2. Avoid supplements. Protein shakes are only good as an entire meal replacement. But too much of those shakes cause kidney stones and other chemical imbalances in your body. These supplements provide way too much protein, and all that extra protein you eat but you dont need gets stored in your body as adipose tissue, aka fat. You can caculate your protein necessity by converting your weight into kilograms (Ex: 140 lbs. Divide that by 2.2- 63 kilograms.) Then you multiply that by your activity level. Sedentary- .8. Active- 1.0 and Athlete 1.2. These protein shakes provide too much protein for an average individual. We eat plenty of protein in our diet alone. Believe me, you dont need them.
tends to piss off a lot of us weight lifters who have had good success when using supplements. I’m not completely defending supplements because a lot of them are basically marketing hyped sugar pills, but the tried and tested ones have their place. Many of us weightlifters go through bulking phases where we purposefully eat calories in excess of maintenance level to increase muscle/strength/athletic performance. For a large person like myself who lifts a lot of weights and tears down a large amount of muscle, you do not eat enough protein in your diet alone to make progress. Smaller people with fast metabolisms also have a hard time getting enough protein through their normal diets, which is why thousands of “How to Gain Muscle for Hardgainers” articles have been written.

When bulking, the idea is to build as much muscle as possible without becoming a 300lb blob. If you’re going to be eating extra calories for this purpose it makes sense to increase protein intake more than carbs or fat. Protien builds muscle. As you have stated, unused protein still turns into fat. However, as even the article you quoted shows, protein has a much more roundabout path to becoming fat. Protein is digested more slowly than carbs, and remains in the bloodstream longer thanks to all those processes that it goes through, so your body is more likely to put it to good use before storing it. This leads to the sought after positive nitrogen balance and anabolic state. Eating protein vs carbs also has less impact on raising insulin levels which makes your body less likely to store what it gets as fat. I guess it depends on what your “normal diet” is but for some of us it gets to be a pain to eat another meal, especially when all you want is the protein. It also gets to be unreasonably expensive to eat steak, fish, and chicken all the time. A protein supplement is much less expensive.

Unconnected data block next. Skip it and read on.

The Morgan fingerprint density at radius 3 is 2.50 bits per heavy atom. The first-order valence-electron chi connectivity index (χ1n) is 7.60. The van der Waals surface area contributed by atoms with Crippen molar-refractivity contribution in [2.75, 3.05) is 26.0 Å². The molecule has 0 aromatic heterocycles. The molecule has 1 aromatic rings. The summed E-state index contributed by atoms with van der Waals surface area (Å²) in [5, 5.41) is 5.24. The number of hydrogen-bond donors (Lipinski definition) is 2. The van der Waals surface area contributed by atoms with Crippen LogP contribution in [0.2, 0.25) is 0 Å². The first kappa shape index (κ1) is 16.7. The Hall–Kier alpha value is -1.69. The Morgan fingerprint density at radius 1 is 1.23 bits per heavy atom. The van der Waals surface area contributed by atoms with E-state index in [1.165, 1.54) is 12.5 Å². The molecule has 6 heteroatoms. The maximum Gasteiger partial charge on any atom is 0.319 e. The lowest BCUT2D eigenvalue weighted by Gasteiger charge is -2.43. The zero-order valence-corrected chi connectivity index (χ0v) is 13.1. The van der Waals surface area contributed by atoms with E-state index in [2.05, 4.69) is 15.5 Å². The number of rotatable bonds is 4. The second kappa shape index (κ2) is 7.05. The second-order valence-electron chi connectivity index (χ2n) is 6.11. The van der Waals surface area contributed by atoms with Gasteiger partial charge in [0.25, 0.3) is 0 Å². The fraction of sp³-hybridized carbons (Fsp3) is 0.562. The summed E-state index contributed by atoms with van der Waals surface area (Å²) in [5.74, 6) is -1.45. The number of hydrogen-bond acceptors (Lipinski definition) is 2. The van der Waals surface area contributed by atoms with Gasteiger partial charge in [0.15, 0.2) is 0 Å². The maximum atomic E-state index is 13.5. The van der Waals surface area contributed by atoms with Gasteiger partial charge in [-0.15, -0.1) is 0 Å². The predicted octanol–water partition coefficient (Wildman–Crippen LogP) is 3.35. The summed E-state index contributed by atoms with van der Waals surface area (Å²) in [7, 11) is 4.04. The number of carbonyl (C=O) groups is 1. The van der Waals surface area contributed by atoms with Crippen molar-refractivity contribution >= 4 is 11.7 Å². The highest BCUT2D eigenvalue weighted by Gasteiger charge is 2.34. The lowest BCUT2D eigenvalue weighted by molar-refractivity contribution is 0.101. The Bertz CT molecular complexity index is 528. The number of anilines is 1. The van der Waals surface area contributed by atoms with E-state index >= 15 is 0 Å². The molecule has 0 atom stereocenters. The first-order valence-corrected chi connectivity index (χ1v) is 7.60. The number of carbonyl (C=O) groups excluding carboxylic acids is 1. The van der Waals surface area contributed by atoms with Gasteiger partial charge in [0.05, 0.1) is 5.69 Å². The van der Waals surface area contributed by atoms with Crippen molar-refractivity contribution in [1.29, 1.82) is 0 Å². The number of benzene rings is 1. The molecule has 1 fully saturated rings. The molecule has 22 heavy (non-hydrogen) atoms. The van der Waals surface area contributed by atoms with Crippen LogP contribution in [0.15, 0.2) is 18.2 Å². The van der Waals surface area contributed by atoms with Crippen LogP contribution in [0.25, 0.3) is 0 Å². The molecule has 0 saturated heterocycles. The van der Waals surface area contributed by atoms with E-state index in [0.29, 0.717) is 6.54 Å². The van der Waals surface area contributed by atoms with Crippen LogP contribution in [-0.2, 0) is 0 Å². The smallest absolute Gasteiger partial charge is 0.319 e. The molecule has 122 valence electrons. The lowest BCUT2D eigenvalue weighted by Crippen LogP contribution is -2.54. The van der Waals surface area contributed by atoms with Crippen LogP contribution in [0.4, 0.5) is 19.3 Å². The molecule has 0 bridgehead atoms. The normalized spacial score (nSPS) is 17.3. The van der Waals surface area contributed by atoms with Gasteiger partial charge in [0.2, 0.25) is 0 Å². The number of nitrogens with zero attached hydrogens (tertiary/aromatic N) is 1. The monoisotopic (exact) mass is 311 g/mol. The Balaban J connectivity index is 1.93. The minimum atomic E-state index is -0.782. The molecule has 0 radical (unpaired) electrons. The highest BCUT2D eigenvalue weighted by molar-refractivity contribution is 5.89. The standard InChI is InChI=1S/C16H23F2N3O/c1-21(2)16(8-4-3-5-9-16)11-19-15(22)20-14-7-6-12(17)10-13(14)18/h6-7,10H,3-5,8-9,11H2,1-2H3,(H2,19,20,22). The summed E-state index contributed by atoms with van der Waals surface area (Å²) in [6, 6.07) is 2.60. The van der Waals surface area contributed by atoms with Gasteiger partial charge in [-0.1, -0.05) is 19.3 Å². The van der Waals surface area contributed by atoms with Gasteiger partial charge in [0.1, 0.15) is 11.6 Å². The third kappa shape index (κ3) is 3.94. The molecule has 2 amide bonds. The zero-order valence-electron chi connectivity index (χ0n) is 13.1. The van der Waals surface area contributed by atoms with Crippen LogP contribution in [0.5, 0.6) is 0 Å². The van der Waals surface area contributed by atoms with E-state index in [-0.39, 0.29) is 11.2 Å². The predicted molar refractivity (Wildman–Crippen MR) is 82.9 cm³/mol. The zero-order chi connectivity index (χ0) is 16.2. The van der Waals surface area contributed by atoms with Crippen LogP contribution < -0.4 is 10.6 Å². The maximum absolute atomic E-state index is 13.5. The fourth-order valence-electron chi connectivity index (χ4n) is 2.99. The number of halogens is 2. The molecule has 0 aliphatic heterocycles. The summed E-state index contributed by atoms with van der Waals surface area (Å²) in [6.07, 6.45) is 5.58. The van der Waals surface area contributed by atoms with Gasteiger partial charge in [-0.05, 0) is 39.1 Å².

There’s no reason to overdo it on the protein shakes. Taking a 50 gram protein shake won’t really help you much more than taking a 25 gram shake. I can’t remember exactly, but I believe the maximum a typical person can absorb at one time is from 15-30 grams of protein depending on the size of the individual and weather you have been physically active before ingesting it. Through many years of training, I have experimented with and documented the effects of many different diets. I have found that if I take in the same amount of calories over the same amount of daily meals and perform the same amount of weekly workload, if I have a high percentage of protein, I gain a lot of muscle and strength, whereas if I have a higher percentage of carbohydrates I gain a much larger percentage of fat and strength gains are minimal.

As far as creatine, I personally don’t find it to be all that amazing. There are people who swear by it, but I always wonder how much of the effectivness comes from suggestibility and the placebo effect. I have used it several times and from my experience it did very little unless I take 3 times the recommended dosage and spread it throughout the day (which is expensive and a giant pain in the ass). I did have good results from using Cell Tech. But I wonder how much of that was because of the “Crea-Edge™ (Hardcore Anabolic Creatine Matrix)”, “Osmodrol™ (Hyperosmotic Cell-Volumizer)”, and “InsuloDrive™ (Accelerated Insulin Maximizer)”, and how much of it was the 75 grams of pure sugar per serving. My guess is that it was the sugar high.